Not that school lunches were ever anything to write home about, but a lunch room rebellion in Kansas reveals that since the White House and Congress joined in an effort to make the midday meal healthier, kids' bellies are rumbling more loudly than ever. [Check out our gallery of political cartoons.]
Unhappy with provisions of the Healthy, Hunger-Free Kids Act of 2010, Students and Teachers at Wallace County High School in Sharon Spring, Kan., staged a protest video to the tune of Fun's "We Are Young."
The video depicts kids collapsing during volleyball practice, dreaming of mac n' cheese in class, and stashing junk food in their lockers.
Under the Hunger-Free Kids Act rules, school lunches have to be packed full of fruits and veggies, but contain fewer than 850 calories. Teachers in Kansas say the restrictions have limited the amount of protein and carbohydrates students see on their lunch trays and are significantly affecting kids' ability to concentrate in class and participate in after-school sports.
"I have been a teacher for 20 years, and this is the worst that it's ever been. Our kids eat at 12:06 p.m., and they are hungry by 1:30 p.m.," says Linda O'Connor, a high school English teacher and video collaborator. "This is not meant to be a political statement. We just wanted to let people know what is going on in the schools."
O'Connor says she was inspired to write the lyrics for the video after a fellow teacher posted a picture of a student's lunch tray on her Facebook page. The main course of the meal was a piece of cheese bread with marinara sauce.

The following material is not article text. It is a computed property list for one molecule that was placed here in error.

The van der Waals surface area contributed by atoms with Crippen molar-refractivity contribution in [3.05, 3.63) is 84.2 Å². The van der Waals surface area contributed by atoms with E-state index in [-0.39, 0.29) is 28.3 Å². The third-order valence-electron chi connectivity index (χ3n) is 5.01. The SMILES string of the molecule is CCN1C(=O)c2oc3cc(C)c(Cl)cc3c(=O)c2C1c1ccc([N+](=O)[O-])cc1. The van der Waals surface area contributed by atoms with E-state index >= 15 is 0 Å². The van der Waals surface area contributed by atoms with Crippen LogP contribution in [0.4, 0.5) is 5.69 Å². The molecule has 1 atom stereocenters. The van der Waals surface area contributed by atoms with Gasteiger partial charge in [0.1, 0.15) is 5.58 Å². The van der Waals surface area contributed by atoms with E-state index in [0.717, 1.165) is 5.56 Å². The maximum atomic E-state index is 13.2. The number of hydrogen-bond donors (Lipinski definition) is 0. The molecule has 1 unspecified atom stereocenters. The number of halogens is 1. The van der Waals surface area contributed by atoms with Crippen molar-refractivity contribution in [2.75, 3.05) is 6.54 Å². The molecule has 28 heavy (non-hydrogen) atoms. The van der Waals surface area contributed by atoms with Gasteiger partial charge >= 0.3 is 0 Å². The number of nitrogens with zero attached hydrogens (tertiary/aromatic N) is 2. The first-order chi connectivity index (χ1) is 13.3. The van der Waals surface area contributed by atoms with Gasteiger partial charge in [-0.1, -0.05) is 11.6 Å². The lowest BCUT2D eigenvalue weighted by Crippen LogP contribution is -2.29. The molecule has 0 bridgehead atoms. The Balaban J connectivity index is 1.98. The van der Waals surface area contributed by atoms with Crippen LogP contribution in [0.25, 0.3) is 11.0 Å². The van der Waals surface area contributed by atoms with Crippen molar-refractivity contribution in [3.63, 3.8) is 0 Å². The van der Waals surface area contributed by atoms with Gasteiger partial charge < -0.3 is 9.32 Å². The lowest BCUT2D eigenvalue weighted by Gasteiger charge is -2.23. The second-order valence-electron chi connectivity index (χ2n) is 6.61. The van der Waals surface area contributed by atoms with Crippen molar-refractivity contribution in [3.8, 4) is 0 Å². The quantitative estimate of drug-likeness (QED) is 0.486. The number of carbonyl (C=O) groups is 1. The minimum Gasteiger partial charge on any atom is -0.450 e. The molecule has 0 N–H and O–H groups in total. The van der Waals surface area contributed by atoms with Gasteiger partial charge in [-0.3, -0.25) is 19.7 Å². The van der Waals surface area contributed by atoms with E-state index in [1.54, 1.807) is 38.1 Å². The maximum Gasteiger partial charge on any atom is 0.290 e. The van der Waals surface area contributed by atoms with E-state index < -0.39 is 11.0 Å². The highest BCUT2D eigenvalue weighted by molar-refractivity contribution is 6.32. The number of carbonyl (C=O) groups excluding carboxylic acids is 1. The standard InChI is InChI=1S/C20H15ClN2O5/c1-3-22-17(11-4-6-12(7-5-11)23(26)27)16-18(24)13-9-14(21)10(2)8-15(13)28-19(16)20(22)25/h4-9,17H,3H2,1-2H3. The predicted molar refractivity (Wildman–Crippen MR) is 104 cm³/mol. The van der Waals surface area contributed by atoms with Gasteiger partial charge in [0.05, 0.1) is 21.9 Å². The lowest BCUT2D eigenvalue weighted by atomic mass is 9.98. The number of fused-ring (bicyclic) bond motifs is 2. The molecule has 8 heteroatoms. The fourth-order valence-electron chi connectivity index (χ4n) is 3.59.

"There was no meat in the sauce," O'Connor says. "They said the cheese was the protein and there was barely any cheese."
The USDA responded to the video with a statement Tuesday defending the current standards of the healthy kids legislation. [Why Democrats Won't Win Back the House.]
"One in three children in America is overweight or obese and at risk for diabetes," Consumer Services Under Secretary Kevin Concannon said. "School meals play a critical role in reinforcing what kids are learning about nutrition and healthy foods in the classroom and at home."
The USDA says the new program was crafted with careful consideration from parents, doctors, and nutritionists to replace an outdated meal plan.
"USDA proposed updated, science-based nutrition standards, which provide significant flexibility for local schools to develop their own menus to ensure children have the energy they need," Concannon said.
Still, some in Congress are fighting to toss out the recent legislation.
Kansas Republican Rep. Tim Huelskamp and Iowa Republican Rep. Steve King teamed up last week with a new bill that would throw out the calorie restrictions and allow school cooks to set their own nutrition standards.
"It seems like good intentions out of the White House," Huelskamp says. "But one size doesn't fit all in the school lunch room."
Huelskamp says he began hearing from cooks over the summer who were scratching their heads, trying to figure out a way to create delicious and filling meals under the strict guidelines.
"The meals they came up with might fit the rules, but at the end of the day, we are hearing the trash cans are full."
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